There were lots of long discussions—what yarns did we want to use? which projects were going to make the final cut? what variations did we want to add? But generally we ended up agreeing on almost everything. Really!

And yes, sometimes we changed our minds. At the beginning, we decided we didn’t need a shawl in the book. What could we add to the hundreds of beautiful shawls already out there? Then later, as we were doing a preliminary layout of the book, we decided—almost literally at the last minute (at least in knitting time) —that the book really needed a stole or shawl. I ended up knitting 116,000 stitches—more or less—in about a week. It was pretty insane. But the stole is one of the most popular projects in the book.

And yes again, we were lucky. Gale Zucker, an extraordinary photographer, came to the Twin Cities for an incredibly exhausting but productive photo shoot. Friends and family and customers’ kids modeled for us. The kids all behaved, and the models looked beautiful. Gale helped up find a skilled and patient stylist, Malika Sadi Goodman, who took us all in stride. Mary Lou not only contributed three beautiful designs and but also us connected with yarn companies for their support pre- and post publication. Sarah came up with the perfect name and a great layout. Shelly kept us on schedule and sane. Scott found a great, local printer and then shepherded the book through production.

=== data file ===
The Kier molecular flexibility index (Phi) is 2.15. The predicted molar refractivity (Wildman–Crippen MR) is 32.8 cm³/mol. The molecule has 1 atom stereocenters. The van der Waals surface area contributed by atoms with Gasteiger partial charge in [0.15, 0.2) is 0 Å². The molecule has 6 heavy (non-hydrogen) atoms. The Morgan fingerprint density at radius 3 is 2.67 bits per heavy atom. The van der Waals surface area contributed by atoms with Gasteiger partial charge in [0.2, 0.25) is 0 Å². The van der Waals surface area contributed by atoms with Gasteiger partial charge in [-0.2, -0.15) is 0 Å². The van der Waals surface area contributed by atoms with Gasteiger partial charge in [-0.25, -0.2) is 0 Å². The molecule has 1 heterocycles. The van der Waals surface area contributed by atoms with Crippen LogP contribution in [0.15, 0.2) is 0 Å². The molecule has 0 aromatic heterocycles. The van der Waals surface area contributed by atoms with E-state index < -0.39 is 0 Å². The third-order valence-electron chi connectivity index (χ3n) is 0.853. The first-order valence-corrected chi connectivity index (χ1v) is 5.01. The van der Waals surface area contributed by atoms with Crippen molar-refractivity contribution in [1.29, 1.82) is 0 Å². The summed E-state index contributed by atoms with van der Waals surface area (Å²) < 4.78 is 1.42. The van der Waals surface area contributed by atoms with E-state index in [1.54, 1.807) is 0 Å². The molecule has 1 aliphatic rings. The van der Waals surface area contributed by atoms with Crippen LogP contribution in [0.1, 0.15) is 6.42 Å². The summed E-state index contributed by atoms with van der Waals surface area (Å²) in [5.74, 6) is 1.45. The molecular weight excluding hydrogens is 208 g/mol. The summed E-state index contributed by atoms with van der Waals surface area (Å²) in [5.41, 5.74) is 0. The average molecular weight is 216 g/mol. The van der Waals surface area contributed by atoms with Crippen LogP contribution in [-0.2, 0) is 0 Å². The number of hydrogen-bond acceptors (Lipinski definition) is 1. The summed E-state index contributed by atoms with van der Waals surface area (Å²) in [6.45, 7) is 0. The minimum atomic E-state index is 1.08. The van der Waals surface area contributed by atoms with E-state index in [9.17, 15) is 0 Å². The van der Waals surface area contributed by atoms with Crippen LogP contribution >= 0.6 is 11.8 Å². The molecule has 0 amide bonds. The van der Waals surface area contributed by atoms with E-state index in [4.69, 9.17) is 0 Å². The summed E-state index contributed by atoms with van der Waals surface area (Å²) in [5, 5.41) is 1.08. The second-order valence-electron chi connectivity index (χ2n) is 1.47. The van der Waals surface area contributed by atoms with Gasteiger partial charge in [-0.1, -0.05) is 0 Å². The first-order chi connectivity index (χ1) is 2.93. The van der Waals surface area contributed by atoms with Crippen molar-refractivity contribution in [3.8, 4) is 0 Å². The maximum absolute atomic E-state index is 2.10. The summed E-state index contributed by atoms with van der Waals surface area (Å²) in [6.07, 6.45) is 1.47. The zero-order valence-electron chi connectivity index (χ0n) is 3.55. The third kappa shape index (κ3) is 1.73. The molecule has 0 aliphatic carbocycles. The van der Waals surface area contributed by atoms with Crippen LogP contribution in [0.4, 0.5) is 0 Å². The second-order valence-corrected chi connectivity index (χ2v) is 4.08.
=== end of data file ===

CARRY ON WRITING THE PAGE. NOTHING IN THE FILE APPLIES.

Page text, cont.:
(editorial comment-caption from Shannon: who would like to knit one of these for me, like, NOW?)

That last part about the local printer is important. At the beginning, and all through the process, we wanted to keep it local. OK, Gale was a bit of a ringer, but she went to the University of Minnesota and comes to town frequently to visit family. That’s local enough. We may not keep such a local focus in a second book, but for the first, it felt right. Keeping business in your community is a good thing to do when you can. It also made the press checks much simpler!

So after all the late nights, and long days, we’re still colleagues, but even more, now, we are friends ready to start the next book.

Crochet Stitches VE blog tour stop

So, as announced last month, we opened up the floor to all of you to ask Robyn Chachula questions about her new book Crochet Stitches Visual Encyclopedia. (Amazon sales link, Wiley link). The contest winner is announced at the end, but first, the questions!